New Electric Mazda MX-30 Goes into Production

Last year, Mazda revealed its first electric vehicle, the MX-30 crossover and it's now finally going into production at the Japanese firm's Ujina plant in Hiroshima. 

Destined for Europe and similar in size to the CX-30, this new MX-30 is a bold venture for Mazda as it boasts the brand's e-SkyActiv battery and electric drive technology.

Although the crossover silhouette is instantly recognisable as a Mazda, with recessed head and taillights, the MX-30 features radical door architecture.

Pillarless design and the absence of a conventional centre B-pillar, gifts the MX-30 an extremely generous door opening aperture, to ease ingress and debussing for occupants. By using high strength new-generation steels, Mazda has been able to produce a pillarless cabin that does not sacrifice overall vehicle rigidity.

For loyal followers of the Mazda brand, this is a design feature which will be reminiscent of the RX-8 rotary power sports cars of the early to mid-2000s.

Another interesting aspect of the MX-30’s exterior is the use of black plastic cladding along the door sills, bumpers and fenders – instead of a body colour coding.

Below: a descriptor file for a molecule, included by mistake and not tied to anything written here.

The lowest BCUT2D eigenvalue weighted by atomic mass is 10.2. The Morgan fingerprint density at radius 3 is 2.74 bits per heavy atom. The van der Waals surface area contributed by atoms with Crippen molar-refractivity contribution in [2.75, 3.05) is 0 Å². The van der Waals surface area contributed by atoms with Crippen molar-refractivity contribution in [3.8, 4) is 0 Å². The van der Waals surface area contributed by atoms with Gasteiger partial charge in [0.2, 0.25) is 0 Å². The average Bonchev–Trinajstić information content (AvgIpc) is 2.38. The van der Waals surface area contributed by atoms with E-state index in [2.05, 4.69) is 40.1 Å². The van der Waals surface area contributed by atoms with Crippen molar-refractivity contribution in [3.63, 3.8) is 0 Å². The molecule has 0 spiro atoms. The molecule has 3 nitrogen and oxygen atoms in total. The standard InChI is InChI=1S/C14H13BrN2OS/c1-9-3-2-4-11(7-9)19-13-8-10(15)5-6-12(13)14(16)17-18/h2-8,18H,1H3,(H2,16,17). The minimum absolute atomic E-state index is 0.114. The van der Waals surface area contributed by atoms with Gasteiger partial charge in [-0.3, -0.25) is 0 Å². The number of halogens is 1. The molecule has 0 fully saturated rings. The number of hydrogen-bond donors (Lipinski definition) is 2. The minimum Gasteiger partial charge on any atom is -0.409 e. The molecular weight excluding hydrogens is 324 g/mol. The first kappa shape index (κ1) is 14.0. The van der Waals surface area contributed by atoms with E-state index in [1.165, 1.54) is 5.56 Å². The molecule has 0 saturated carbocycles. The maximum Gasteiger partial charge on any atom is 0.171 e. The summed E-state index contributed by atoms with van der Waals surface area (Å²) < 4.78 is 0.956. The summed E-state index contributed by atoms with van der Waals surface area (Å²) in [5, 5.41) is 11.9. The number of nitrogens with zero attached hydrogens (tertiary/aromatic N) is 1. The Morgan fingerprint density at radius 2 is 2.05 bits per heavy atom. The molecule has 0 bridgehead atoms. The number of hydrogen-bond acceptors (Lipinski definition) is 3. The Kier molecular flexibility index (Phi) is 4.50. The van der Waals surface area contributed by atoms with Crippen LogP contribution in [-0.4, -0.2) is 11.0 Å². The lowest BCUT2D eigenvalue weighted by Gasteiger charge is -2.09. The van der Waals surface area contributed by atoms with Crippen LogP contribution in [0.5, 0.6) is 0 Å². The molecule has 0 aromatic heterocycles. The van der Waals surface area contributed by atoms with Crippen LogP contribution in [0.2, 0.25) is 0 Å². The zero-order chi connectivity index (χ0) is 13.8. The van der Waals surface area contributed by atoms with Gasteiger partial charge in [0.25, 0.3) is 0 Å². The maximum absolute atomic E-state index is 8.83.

Beyond its striking styling and considered door design, the MX-30 also features a sustainable approach to interior materials. The door trim fibres are made from recycled plastic and all upholstery is sustainably sourced.

Electric Power

Powering the MX-30 is a comparatively small 35.5 kWh battery pack, which disperses energy into a 107 kW electric motor, supported by 264 Nm. As such the MX-30 should offer brisk low- to medium-speed performance.

With a range of only 200 km on a charge, this Mazda is very much configured as a city commuting electric vehicle, instead of a touring crossover. 80% charge can be achieved in approximately 40 minutes using DC rapid charging. 

What it might lack in outright driving endurance, the MX-30 will compensate for with dynamics. Mazda’s engineers have equipped the company’s first electric vehicle with ‘Electric G-Vectoring Control Plus’, which is an elaborate way of saying it has intuitive torque vectoring.

Using the immediate energy delivery of its electric drivetrain, the MX-30 will advance electric motor torque to the appropriate wheels when cornering and thereby improve steering responses and overall agility.

Although the MX-30 is Mazda’s first-ever electric vehicle, it has promised that its product portfolio will have e-SkyActiv battery-powered drivetrain options for each model range, by 2030. The new MX-30 will go on sale in Europe in Q4 of 2020. 

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